After 35 years of sitting vacant, the Janion building will be restored.
On Monday, Jon Stovell of Reliance Properties announced the details of his purchase of the decaying historic building at 1612-1614 Store St., as well as waterfront property behind the building that is owned by Transport Canada.
“This morning we wrote to the city and withdrew the demolition permit application that was submitted by the previous owner,” said Stovell to a burst of applause.
He plans to rehabilitate the building to feature ground-floor retail and live-work studios. He also plans to build “well over” 100 so-called microlofts – small, self-contained and relatively affordable units.
Stovell said he was eyeing the Janion before he purchased the historic Northern Junk buildings on the other side of the Johnson Street Bridge in 2010. The deal wasn’t economical, however, until he secured the waterfront land from Transport Canada.
That parcel is zoned for a similar level of development as the Janion property and Stovell said he does not intend to submit a rezoning application for more density.
To make the development viable, he is counting on securing a property tax exemption under the city’s program for heritage restorations.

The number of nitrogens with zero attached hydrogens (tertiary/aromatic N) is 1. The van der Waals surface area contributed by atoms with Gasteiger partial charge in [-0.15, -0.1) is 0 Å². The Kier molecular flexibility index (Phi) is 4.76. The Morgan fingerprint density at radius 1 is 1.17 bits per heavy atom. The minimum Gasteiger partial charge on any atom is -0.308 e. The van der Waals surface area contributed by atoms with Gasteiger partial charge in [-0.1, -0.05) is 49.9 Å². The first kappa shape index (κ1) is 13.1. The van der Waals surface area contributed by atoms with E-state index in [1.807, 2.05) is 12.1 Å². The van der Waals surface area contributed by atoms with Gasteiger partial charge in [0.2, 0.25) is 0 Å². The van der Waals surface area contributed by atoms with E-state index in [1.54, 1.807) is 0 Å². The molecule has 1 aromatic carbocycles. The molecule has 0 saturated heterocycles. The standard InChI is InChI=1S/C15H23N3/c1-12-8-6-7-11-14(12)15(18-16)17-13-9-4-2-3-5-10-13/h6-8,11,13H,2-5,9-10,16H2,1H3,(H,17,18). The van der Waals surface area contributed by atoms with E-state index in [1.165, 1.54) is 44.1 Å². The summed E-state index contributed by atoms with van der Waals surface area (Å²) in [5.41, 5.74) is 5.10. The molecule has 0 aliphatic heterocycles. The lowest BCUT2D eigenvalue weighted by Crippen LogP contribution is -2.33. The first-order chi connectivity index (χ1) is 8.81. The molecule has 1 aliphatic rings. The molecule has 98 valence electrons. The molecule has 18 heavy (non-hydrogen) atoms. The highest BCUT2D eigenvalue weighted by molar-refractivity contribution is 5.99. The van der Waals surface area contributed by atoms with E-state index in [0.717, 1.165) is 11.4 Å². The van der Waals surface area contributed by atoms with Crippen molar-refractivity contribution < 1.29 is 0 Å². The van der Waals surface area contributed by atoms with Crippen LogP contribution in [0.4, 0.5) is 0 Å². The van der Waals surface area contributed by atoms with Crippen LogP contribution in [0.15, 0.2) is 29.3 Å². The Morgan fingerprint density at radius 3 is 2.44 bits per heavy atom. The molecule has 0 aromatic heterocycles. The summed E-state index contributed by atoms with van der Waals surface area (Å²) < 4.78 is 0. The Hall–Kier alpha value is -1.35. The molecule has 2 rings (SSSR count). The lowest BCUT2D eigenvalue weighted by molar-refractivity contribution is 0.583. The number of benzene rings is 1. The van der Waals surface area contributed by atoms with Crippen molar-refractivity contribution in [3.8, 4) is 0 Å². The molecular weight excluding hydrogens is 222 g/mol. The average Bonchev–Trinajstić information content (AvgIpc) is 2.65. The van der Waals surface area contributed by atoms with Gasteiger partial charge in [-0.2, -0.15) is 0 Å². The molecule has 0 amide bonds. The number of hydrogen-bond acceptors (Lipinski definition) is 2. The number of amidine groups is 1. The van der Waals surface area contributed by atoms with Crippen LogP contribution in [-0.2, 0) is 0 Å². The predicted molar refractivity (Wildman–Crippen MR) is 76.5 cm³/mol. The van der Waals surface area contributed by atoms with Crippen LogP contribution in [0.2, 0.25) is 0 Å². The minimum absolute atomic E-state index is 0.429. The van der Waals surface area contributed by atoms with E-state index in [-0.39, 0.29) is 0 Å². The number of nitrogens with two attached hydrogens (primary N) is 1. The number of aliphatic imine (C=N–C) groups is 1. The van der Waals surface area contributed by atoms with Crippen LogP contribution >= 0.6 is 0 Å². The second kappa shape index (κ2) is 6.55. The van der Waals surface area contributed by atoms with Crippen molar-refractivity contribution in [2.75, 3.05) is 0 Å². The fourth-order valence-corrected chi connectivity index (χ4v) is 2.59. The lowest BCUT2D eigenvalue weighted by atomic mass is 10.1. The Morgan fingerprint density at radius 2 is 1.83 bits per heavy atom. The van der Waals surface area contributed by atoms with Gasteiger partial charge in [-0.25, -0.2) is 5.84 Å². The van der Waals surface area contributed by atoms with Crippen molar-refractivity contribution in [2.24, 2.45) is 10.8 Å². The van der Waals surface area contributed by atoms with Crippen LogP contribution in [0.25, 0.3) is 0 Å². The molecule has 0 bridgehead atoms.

Project architect Paul Merrick called it a “special day.”
“We’ve all, for years, watched this old dear continue to exist and hoped for the best,” he said. “Today we begin on that dream of renewal.”
One big question yet to be answered is the future of the David Foster Way.
In late May, the city unveiled the new name for the harbourfront walkway at a star-studded ceremony. The walkway currently stretches from Ogden Point to the Johnson Street Bridge, running adjacent to the waterfront along most sections. The city hopes to continue the walkway all the way to Rock Bay.
Stovell, however, said he’s yet to have this conversation with the city.
“That’s also an open discussion … whether the waterfront walkway will turn up to the street at that point or even if there is an aspiration to continue on to the north along the water,” he said.
• The Janion building dates to 1891 and was used as a hotel for two years before being converted into the headquarters for the E&N Railway.
• The building is 15,000 square feet, plus basement. It features high ceilings, open staircases and fireplaces in some rooms.
• A analysis of the building has found that it has three layers of brick and is structurally sound, despite its outward appearance of decay.